- If the person subject to unwanted behaviour wishes to seek an informal resolution of the concern and requests it the designated IFJ representative/s may talk to both parties separately, and will pay particular attention to the allegations made by the subject of the harassment. They will then talk to the parties, together if appropriate, but ensuring that targeted person’s privacy is respected according to her/his wishes, whilst aiming to find a settlement between the parties.
Making a complaint
In all circumstances consider making an official complaint. You may find this decision difficult but it will not be any more difficult than living with the harassment.
If the incident and/or unwanted behaviour is serious or persistent MAKE A COMPLAINT.
The IFJ will establish a pool of up to 10 members and train them to serve as a member of the independent complaints panel.
IFJ staff who have been subjected to sexual harassment at an IFJ event or in the workplace will have the option of making a complaint under this policy or under the procedures set out in collective agreements and/or their contracts.
This policy will be distributed as part of the statutory information at all IFJ events, including training sessions, workshops, meetings, conferences and other activities.
The policy will be reviewed by the Gender Council and Executive Committee annually.
IFJ Sexual Harassment Complaints Policy
All members taking part in IFJ activities have the right to raise concerns or complaints of sexual harassment without fear of discrimination or retaliation.
This Policy applies to all IFJ organised events and activities, including statutory meetings, training, projects, workshops and public events.
This policy applies to all staff, representatives and participants, including employees, volunteers, consultants or contract staff.
Throughout this process there must be respect for the general principle that the individual subjected to sexual harassment has rights, as well as the person who is accused of being a harasser.
The IFJ will,at all times, seek to ensure that the individual who is subject to unwanted behaviour will be treated in a way that minimises any harm caused.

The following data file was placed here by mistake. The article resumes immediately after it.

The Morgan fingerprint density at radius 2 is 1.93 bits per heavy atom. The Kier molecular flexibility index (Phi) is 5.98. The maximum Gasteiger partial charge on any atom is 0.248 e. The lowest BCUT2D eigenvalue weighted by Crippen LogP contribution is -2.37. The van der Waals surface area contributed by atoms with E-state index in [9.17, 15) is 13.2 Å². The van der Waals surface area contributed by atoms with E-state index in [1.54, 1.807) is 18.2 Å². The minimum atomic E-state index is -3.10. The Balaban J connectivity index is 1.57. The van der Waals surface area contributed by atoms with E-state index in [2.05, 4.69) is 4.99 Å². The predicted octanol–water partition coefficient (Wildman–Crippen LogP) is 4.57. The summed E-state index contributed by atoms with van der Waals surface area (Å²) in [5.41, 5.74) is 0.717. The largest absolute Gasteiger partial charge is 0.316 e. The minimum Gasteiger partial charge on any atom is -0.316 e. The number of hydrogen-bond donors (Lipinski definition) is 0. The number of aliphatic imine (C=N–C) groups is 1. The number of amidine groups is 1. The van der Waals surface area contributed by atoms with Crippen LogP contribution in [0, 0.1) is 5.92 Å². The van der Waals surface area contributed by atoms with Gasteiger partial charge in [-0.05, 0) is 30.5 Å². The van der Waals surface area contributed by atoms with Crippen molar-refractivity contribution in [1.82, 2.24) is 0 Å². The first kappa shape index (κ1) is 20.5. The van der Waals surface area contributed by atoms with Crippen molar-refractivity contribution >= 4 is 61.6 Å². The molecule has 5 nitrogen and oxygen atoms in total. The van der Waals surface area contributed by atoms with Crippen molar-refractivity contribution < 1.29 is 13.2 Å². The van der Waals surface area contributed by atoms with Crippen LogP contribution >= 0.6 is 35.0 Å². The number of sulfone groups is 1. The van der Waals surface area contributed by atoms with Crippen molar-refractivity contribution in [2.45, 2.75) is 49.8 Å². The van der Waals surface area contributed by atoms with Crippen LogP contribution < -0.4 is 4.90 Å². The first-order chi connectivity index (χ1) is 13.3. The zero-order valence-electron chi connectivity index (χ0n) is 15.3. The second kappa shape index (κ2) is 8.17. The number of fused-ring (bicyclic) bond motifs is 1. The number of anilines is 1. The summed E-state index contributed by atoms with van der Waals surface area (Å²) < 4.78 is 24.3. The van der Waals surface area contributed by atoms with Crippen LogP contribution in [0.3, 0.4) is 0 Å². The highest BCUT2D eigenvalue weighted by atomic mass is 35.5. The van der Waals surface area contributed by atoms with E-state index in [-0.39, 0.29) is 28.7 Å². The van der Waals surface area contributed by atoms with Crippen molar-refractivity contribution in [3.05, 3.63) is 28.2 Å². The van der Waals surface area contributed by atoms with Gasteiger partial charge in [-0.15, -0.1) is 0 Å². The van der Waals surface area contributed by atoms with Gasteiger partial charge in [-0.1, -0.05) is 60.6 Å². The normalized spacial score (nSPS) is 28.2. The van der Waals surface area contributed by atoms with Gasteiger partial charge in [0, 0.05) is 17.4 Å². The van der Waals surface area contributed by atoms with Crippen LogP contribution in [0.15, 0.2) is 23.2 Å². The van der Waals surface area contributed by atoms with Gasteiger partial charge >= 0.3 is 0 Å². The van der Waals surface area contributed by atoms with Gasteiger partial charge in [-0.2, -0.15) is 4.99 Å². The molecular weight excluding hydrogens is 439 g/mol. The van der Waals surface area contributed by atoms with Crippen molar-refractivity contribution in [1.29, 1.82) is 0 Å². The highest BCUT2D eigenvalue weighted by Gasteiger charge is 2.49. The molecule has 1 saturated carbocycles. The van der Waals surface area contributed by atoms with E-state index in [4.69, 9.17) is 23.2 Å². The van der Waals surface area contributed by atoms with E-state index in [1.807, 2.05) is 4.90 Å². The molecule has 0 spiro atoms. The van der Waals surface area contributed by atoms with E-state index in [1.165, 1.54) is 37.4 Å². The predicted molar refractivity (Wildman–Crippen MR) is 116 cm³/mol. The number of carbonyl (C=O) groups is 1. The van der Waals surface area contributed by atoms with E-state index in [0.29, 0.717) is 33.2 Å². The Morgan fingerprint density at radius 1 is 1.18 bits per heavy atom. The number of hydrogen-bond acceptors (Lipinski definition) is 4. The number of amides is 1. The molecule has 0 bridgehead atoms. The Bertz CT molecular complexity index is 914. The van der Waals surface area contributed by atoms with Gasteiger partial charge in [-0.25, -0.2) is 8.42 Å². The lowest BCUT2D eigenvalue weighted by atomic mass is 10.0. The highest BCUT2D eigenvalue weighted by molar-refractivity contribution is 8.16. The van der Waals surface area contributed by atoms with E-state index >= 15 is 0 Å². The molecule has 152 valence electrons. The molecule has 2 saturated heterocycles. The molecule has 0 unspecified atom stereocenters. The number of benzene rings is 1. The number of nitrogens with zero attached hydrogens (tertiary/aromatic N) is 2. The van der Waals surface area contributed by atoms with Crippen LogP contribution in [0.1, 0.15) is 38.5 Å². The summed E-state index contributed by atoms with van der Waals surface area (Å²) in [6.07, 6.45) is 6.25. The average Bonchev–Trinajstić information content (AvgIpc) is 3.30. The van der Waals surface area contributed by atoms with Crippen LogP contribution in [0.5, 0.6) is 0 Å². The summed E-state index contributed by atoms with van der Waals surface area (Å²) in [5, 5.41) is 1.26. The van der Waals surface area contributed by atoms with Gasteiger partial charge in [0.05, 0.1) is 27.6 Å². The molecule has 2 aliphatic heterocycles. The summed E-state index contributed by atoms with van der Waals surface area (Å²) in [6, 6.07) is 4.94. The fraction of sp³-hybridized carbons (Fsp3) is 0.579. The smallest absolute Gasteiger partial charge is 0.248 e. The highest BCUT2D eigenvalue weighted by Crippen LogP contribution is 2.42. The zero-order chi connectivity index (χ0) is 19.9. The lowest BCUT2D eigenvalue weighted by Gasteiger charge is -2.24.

Concern for the person subjected to sexual harassmentmust be at the heart of the process, and the IFJ should assist to ensure there is also a follow up after the event, that could include advice on therapy or other professional counselling (where appropriate).
This complaints process is not a formal legal process, it is a way to ensure safe, secure and good working environment for our members, based on trade union values, respect for all, and basic human rights.
Making a formal complaint
Anyone who is subjected to sexual harassment should:
- promptly report the incident(s), either orally or in writing, providing as much evidence as they can, including details of any witnesses, names, dates, places and events that took place.
➢ Who to contact
Two named individual/s will be appointed at each event – one male and one female – to whom any initial report about the incident(s) should be raised.
Where a satisfactory response is not received, or if the organization or individual is uncomfortable addressing their concerns to the designated individuals, the complaint should be addressed to the IFJ General Secretary, Deputy General Secretary or President.
Once a complaint is received, immediate steps should be taken to inform the Adcom that a complaint has been received, without providing details of the complaint. Adcom, shall, within 7 days, establishan independent complaints panel of 3 persons (which will include at least two women members, at least one of whom shall be a representative of the IFJ Gender Council) to conduct an investigation into the matter and make a report with recommended action to Adcom within a specified period, which shall not exceed 30 days.